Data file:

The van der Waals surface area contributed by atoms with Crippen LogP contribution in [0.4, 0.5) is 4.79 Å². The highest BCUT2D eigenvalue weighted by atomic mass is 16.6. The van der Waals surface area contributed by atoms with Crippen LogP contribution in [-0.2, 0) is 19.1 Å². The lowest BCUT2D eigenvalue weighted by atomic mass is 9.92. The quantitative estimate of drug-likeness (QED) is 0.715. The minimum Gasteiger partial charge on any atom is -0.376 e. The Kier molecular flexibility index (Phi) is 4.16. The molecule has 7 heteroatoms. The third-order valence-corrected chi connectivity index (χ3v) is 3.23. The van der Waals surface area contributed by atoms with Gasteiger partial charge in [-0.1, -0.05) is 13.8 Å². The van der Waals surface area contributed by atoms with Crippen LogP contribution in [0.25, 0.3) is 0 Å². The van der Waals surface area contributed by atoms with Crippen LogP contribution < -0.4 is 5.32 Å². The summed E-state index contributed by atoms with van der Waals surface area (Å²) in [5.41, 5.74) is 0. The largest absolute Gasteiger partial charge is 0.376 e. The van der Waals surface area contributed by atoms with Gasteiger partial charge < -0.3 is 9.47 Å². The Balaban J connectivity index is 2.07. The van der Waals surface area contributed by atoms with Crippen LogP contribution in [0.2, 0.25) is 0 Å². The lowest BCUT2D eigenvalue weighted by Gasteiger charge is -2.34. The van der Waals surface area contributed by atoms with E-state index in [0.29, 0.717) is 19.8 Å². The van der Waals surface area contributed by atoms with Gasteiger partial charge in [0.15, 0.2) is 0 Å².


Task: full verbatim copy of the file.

The van der Waals surface area contributed by atoms with Crippen LogP contribution in [0.4, 0.5) is 4.79 Å². The highest BCUT2D eigenvalue weighted by atomic mass is 16.6. The van der Waals surface area contributed by atoms with Crippen LogP contribution in [-0.2, 0) is 19.1 Å². The lowest BCUT2D eigenvalue weighted by atomic mass is 9.92. The quantitative estimate of drug-likeness (QED) is 0.715. The minimum Gasteiger partial charge on any atom is -0.376 e. The Kier molecular flexibility index (Phi) is 4.16. The molecule has 7 heteroatoms. The third-order valence-corrected chi connectivity index (χ3v) is 3.23. The van der Waals surface area contributed by atoms with Gasteiger partial charge in [-0.1, -0.05) is 13.8 Å². The van der Waals surface area contributed by atoms with Crippen LogP contribution in [0.25, 0.3) is 0 Å². The van der Waals surface area contributed by atoms with Crippen LogP contribution < -0.4 is 5.32 Å². The summed E-state index contributed by atoms with van der Waals surface area (Å²) in [5.41, 5.74) is 0. The largest absolute Gasteiger partial charge is 0.376 e. The van der Waals surface area contributed by atoms with Gasteiger partial charge < -0.3 is 9.47 Å². The Balaban J connectivity index is 2.07. The van der Waals surface area contributed by atoms with Crippen LogP contribution in [0.2, 0.25) is 0 Å². The lowest BCUT2D eigenvalue weighted by Gasteiger charge is -2.34. The van der Waals surface area contributed by atoms with E-state index in [0.29, 0.717) is 19.8 Å². The van der Waals surface area contributed by atoms with Gasteiger partial charge in [0.15, 0.2) is 0 Å².